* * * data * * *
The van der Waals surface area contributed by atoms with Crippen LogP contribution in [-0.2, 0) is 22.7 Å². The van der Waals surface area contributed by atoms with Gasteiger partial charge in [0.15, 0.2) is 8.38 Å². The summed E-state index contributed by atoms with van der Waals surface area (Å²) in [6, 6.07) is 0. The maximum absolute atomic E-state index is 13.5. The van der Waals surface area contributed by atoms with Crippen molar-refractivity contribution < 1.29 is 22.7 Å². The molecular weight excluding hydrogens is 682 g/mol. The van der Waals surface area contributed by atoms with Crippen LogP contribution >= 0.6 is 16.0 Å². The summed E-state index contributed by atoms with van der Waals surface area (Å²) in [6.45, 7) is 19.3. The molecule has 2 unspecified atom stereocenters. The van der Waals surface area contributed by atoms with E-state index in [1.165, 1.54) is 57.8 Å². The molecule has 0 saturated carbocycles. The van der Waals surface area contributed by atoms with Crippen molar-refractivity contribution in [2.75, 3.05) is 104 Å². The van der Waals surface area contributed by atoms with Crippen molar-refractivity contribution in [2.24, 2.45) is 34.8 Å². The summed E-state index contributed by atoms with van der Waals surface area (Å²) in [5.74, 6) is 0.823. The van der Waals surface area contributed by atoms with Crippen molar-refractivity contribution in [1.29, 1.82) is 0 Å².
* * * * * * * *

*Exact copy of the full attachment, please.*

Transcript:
The van der Waals surface area contributed by atoms with Crippen LogP contribution in [-0.2, 0) is 22.7 Å². The van der Waals surface area contributed by atoms with Gasteiger partial charge in [0.15, 0.2) is 8.38 Å². The summed E-state index contributed by atoms with van der Waals surface area (Å²) in [6, 6.07) is 0. The maximum absolute atomic E-state index is 13.5. The van der Waals surface area contributed by atoms with Crippen molar-refractivity contribution < 1.29 is 22.7 Å². The molecular weight excluding hydrogens is 682 g/mol. The van der Waals surface area contributed by atoms with Crippen LogP contribution >= 0.6 is 16.0 Å². The summed E-state index contributed by atoms with van der Waals surface area (Å²) in [6.45, 7) is 19.3. The molecule has 2 unspecified atom stereocenters. The van der Waals surface area contributed by atoms with E-state index in [1.165, 1.54) is 57.8 Å². The molecule has 0 saturated carbocycles. The van der Waals surface area contributed by atoms with Crippen molar-refractivity contribution in [2.75, 3.05) is 104 Å². The van der Waals surface area contributed by atoms with Crippen molar-refractivity contribution in [2.24, 2.45) is 34.8 Å². The summed E-state index contributed by atoms with van der Waals surface area (Å²) in [5.74, 6) is 0.823. The van der Waals surface area contributed by atoms with Crippen molar-refractivity contribution in [1.29, 1.82) is 0 Å².